The right eloquence needs no bell to call the people together and no constable to keep them. ~ Emerson

Wednesday, December 17, 2008

Tough All Over

The Washington Post has yet another article of the sort we have been reading all too often these days, profiling America’s beleaguered and disillusioned middle class. The article describes their frustration over diminished purchasing power. People living in cities, with good educations and professional jobs are worried about “being unable to pay for their children's college education, missing payments on car loans, and not having enough money left each month to dine out with friends or go on vacation.”

This is a generation of workers, after all, who “have come to see these things not as a luxury of modern life but as a right.” They are frustrated over government’s lack of help and they view some individuals within it as inordinately hostile toward organized labor.

It all sounds depressingly familiar but – whoops! – the country in question is China rather than the United States.

Within the past month, nine thousand taxi drivers went on strike in Sichuan province, bringing several large cities to a standstill and sometimes engaging in violence. Police officers demanded reinstatement of a bonus in Hunan province. A thousand teachers in Longhui county struck over unpaid allowances. Fellow teachers in Shaanxi and Liaoning provinces protested earning less pay than that received by other government employees with commensurate experience.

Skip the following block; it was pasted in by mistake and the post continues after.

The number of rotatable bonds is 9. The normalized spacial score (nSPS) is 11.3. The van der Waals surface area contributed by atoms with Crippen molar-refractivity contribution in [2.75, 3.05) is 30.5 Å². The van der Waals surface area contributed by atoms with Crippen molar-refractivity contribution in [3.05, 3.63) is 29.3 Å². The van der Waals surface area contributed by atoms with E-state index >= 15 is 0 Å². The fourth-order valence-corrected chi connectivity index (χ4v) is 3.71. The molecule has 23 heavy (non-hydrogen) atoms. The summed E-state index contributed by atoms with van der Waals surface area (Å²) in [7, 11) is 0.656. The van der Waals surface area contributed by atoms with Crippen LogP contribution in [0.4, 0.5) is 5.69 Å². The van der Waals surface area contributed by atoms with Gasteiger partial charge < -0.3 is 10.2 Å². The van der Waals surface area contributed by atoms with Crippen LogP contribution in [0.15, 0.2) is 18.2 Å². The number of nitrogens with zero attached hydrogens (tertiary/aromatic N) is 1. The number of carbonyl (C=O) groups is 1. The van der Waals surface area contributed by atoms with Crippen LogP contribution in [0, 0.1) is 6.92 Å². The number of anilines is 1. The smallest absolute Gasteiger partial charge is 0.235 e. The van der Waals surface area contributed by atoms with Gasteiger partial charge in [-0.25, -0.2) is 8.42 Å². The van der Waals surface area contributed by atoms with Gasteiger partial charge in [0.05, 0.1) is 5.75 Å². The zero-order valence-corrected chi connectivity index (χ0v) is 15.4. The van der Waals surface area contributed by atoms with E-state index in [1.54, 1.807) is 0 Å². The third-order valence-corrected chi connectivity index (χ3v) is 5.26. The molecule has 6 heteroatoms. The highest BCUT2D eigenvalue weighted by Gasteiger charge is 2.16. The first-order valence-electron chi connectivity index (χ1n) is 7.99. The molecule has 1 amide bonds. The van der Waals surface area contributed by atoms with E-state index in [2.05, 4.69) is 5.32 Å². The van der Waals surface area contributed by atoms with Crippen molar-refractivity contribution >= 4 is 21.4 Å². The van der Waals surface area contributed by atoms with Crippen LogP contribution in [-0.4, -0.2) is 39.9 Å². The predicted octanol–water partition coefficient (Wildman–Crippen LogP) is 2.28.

Rural protests by impoverished farmers have been common over the past decade. However, strikes by richer, educated urban Chinese are a more recent phenomenon. Communist officials have been officially sympathetic and responsive to these strikers even as they quietly hunt for organizers and try to ferret out union infrastructure at the same time.

It is not surprising that the Washington Post also reports a poll taken among the Chinese middle class reflects a general pessimism.